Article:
The Center challenged a newly enacted Texas law that prohibits a woman from getting an abortion unless her physician first performs an ultrasound, places the ultrasound images in her view, describes the images to her, makes fetal heart sounds audible, if possible, and describes those sounds to her, whether or not she wants to see or hear them.
Filing Date: 06/13/11
Plaintiff(s): TEXAS MEDICAL PROVIDERS PERFORMING ABORTION SERVICES, a class represented by METROPOLITAN OB-GYN, P.A., d/b/a REPRODUCTIVE SERVICES OF SAN ANTONIO and ALAN BRAID, M.D., on behalf of themselves and their patients seeking abortions
Center Attorney(s): Julie Rikelman
Co-Counsel/Cooperating Attorneys: Jamie A. Levitt, J. Alexander Lawrence of Morrison &, Foerster, LLP, (NYC), Susan Hays, Law Office of Susan Hays, PC (Dallas), Dicky Grigg, Spivey &, Grigg, LLP (Austin)
Summary: On June 13, 2011, the Center for Reproductive Rights filed a class action lawsuit against Texas’s new abortion ultrasound law. The challenged law prohibits a woman from getting an abortion unless the doctor who will provide the abortion (or a certified ultrasonographer) performs an ultrasound on the woman, takes steps to show and describe the ultrasound images to the pregnant woman, and plays the sound of the fetal heart and describes it. The law requires the physician to personally place the ultrasound images where the woman can see them and describe the images to the woman in detail, even if she says no. The woman must then wait at least 24 hours after the ultrasound before she can obtain an abortion (the 24-hour waiting period is shortened to two hours for women who live 100 miles or more from an abortion provider). The suit was brought on behalf of all Texas medical providers of abortion services and their patients.
The Center argued that the ultrasound requirements violate the First Amendment rights of both the doctor and the patient by forcing a physician to deliver politically-motivated communications to the patient, even over the patient’s objections. The Center also argued that the law discriminates against women by subjecting them to paternalistic “protections” not imposed on men. In addition, the Center contended that the ultrasound requirements violate basic principles of medical ethics and serve no medical purpose. The Center filed this challenge in the United States District Court for the Western District of Texas, Austin Division.
On August 30, 2011, Judge Sam Sparks granted Plaintiffs’ Motions to Certify both Plaintiff and Defendant Classes and partially granted Plaintiffs’ Motion for a Preliminary Injunction, enjoining most of the ultrasound-related requirements. The State immediately filed a Notice of Appeal to the United States Court of Appeals for the Fifth Circuit.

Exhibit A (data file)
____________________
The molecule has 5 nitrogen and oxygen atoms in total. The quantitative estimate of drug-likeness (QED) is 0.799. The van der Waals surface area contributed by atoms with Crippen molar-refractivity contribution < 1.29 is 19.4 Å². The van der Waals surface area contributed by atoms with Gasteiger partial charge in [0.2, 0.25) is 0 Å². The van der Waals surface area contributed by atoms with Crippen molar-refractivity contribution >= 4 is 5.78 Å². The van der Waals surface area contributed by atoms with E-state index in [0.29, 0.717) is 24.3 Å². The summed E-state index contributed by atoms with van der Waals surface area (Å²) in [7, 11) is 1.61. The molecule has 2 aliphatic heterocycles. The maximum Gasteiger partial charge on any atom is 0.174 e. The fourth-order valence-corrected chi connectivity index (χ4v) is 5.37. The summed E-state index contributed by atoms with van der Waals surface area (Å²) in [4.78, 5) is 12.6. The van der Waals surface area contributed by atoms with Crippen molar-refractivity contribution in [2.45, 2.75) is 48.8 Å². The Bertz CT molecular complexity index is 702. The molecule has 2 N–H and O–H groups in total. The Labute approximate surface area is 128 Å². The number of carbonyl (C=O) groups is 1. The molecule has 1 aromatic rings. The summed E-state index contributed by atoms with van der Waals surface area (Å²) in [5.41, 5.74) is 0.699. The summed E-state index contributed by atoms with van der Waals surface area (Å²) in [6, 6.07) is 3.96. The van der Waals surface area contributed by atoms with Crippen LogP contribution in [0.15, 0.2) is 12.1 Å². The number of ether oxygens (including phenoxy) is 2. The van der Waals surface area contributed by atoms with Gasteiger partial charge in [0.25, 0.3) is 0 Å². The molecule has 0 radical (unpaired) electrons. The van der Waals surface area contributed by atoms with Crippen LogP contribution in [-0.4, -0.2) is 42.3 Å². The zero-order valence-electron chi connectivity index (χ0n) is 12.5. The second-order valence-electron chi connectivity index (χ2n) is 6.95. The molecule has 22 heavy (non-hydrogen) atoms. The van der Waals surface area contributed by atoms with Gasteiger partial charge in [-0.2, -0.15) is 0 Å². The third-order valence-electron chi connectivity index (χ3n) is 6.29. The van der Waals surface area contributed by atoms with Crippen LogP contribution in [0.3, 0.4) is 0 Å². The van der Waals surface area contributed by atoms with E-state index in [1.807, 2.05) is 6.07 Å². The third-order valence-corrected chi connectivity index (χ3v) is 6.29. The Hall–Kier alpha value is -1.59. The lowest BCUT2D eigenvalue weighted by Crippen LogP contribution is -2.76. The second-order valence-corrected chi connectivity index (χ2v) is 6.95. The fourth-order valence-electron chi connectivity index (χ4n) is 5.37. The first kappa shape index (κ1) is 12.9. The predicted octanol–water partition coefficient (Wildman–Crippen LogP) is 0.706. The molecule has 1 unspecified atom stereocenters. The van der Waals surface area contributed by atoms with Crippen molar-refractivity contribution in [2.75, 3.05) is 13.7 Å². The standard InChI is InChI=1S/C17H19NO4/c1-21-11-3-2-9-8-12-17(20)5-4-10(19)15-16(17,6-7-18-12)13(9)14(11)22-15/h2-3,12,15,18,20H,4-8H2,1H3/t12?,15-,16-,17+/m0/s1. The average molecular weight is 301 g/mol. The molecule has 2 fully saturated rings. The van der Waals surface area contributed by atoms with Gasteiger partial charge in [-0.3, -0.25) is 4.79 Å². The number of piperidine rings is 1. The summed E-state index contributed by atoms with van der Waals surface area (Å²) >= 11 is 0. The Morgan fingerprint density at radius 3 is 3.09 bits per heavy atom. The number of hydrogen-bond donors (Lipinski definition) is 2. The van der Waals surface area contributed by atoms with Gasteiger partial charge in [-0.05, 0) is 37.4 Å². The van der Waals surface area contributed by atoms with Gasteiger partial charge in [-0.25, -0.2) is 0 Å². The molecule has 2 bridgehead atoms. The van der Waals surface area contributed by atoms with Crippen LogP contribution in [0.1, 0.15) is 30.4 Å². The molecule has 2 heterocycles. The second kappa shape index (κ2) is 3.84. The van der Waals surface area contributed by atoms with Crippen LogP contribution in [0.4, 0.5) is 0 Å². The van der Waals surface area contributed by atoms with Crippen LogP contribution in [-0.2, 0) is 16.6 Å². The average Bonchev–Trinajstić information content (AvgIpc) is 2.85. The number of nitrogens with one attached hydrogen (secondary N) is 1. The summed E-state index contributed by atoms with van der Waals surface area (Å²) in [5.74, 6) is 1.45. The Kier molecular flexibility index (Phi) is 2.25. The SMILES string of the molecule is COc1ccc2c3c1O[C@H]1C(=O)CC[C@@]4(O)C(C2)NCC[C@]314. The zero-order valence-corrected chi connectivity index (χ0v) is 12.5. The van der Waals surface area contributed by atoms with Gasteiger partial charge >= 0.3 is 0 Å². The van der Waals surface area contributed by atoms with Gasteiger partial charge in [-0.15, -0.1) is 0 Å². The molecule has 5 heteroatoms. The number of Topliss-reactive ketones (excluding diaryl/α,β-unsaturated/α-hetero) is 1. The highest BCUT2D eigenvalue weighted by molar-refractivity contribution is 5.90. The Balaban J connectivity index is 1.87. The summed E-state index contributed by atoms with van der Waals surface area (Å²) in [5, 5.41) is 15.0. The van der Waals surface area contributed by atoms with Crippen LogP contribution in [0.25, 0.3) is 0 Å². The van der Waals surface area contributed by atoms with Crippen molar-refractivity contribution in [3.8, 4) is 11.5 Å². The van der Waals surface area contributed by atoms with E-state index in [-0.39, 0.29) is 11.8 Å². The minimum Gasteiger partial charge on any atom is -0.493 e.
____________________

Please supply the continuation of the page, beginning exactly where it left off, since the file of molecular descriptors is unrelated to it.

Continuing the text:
On January 10, 2012, the Fifth Circuit vacated the preliminary injunction and on January 13, it issued an order directing that the entire law should take effect immediately. On February 6, 2012, Judge Sparks issued a decision stating that he disagreed with the Fifth Circuit’s constitutional analysis. Specifically, Judge Sparks wrote that the Fifth Circuit “has effectively eviscerated the protections of the First Amendment in the abortion context,” and “in no other medical context does the government go so far in telling doctors what they must, and must not, do.” Judge Sparks also said that there “can be little doubt that [the law] is an attempt by the Texas Legislature to discourage women from exercising their constitutional rights by making it more difficult for caring and competent physicians to perform abortions.” Nevertheless, Judge Sparks held that the Fifth Circuit’s decision tied his hands and required him to deny the Center’s request for a permanent injunction of the law. On February 10, 2012, the Fifth Circuit denied the Center’s request for rehearing en banc.
After the Fifth Circuit ruled in the State’s favor, the State filed a request asking that Plaintiffs pay the State’s attorney’s fees incurred in defending the ultrasound law. Judge Sparks refused the State’s request, finding that Plaintiffs had brought important constitutional claims and should not be penalized for challenging the law. The Fifth Circuit agreed with Judge Sparks and denied the State’s appeal of the attorney’s fees ruling. The attorney’s fees ruling protects the ability of civil rights groups to bring future suits in federal court. The Southern Poverty Law Center filed an amicus brief in support of the Center in the attorney’s fees appeal.